Keep Archives Open - Kemp closing door on Georgia’s rich history
September 19, 2012 12:00 AM | 3594 views | 6 6 comments | 10 10 recommendations | email to a friend | print
Georgia, as every schoolchild knows, was one of the original 13 Colonies, which if nothing else means it has one of the longest histories in the 50 states. It also unquestionably has one of the richest histories, considering the number of Civil War battles fought on its soil and the number of important figures with strong ties to this state, such as James Oglethorpe, the Rev. Dr. Martin Luther King Jr., President Jimmy Carter, U.S. Sens. Richard B. Russell and Sam Nunn, House Speaker Newt Gingrich and entertainment figures such as James Brown, Little Richard, Ray Charles and The Allman Brothers. Consider as well the records and documents pertaining to the hundreds of thousands of Georgians who labored in the state’s cotton fields as slaves, and to those who owned them; and the hundreds of thousands of Georgians who served in the uniforms of this country and, in some cases, the Confederacy.

Yes, Georgia has a history as rich as that of any state in the country — but if you’re trying to research that history or your family’s history in the state archives, good luck. Georgia Secretary of State Brian Kemp, whose department oversees the archives, is closing the door in your face.

He announced last week that as of Nov. 1, the archives will be open to the public only by appointment and only on a limited basis as a budget-cutting move. In addition, its staff of 10 full-time employees will be reduced.

You read that right. Even as the state is commemorating the Civil War Sesquicentennial (150th anniversary), it is saying “no” to those who want to research that history.

It goes without saying that much of the genealogical and other records in the archives are not available anywhere else.

Kemp says he has to cut more than $730,000 from his department’s budget as part of Gov. Nathan Deal’s request that most state agencies pare their spending by 3 percent for next year’s budget. And the archives was apparently an easy target.

“I think it’s devastating,” Kaye Lanning Minchew of the Coalition to Preserve the Georgia archives, told the Associated Press. “The state archive holds the records of the people. So how can you not be open to the public?”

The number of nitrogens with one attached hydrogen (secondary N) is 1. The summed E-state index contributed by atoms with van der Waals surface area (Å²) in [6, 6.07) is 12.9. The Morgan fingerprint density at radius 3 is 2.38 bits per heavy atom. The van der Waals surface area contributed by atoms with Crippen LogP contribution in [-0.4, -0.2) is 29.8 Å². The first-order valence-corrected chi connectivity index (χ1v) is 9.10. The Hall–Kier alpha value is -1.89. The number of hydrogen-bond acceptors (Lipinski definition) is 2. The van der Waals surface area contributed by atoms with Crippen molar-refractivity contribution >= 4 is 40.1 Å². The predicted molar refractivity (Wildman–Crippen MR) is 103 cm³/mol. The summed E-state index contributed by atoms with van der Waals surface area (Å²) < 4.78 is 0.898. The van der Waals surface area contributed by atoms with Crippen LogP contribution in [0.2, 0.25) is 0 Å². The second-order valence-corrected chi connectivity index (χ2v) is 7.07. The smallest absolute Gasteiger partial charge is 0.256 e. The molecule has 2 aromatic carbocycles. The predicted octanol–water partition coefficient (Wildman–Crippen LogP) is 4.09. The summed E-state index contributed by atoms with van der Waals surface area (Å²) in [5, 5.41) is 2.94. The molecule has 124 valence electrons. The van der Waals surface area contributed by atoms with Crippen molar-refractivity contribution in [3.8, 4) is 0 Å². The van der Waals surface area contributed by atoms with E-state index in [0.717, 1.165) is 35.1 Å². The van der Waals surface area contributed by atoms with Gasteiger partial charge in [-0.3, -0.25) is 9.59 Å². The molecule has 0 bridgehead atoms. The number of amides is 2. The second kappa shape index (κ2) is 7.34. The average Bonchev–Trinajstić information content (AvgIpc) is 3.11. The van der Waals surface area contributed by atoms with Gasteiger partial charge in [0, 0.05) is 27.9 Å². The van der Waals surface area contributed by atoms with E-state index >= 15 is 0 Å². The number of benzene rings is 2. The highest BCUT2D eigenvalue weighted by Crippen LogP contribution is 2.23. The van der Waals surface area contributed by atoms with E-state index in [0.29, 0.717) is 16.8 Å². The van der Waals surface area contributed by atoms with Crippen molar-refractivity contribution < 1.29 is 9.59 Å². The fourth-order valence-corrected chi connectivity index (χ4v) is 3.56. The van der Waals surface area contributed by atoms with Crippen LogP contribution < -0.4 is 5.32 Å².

Sadly, it was already open less often than its counterparts in the region. Formerly open for at least 40 hours a week, the Georgia Archives has been skimping along at just 17 hours a week for the past year. Meanwhile, Mississippi operates its archives open six days a week and South Carolina’s is open five days, for example. Alabama’s archives is open four days a week, plus every second Saturday.

If they can do it, why can’t we? Do we care less about our past?

Moreover, the decision to open the archives on an “appointment-only” basis puts the state in the undesirable and possibly unconstitutional position of deciding which aspects of our history are suitable for scholars and others to research. It opens the door to political correctness, with one’s research project suddenly hinging on the whim or bias of faceless fourth-tier bureaucrats.

Kemp’s move was quick to draw criticism, with thousands already signing online petitions to protest the move (go to “Georgians Against Closing State Archives” on Facebook to add your name).

The Secretary says he made the decision to shutter the archive reluctantly and hopes the Legislature will restore the funding in next year’s session. We hope that’s not just empty talk, and that the governor and legislators will indeed see the need not just to preserve the contents of the state’s “attic,” but keep them available to the public.
Comments-icon Post a Comment
September 19, 2012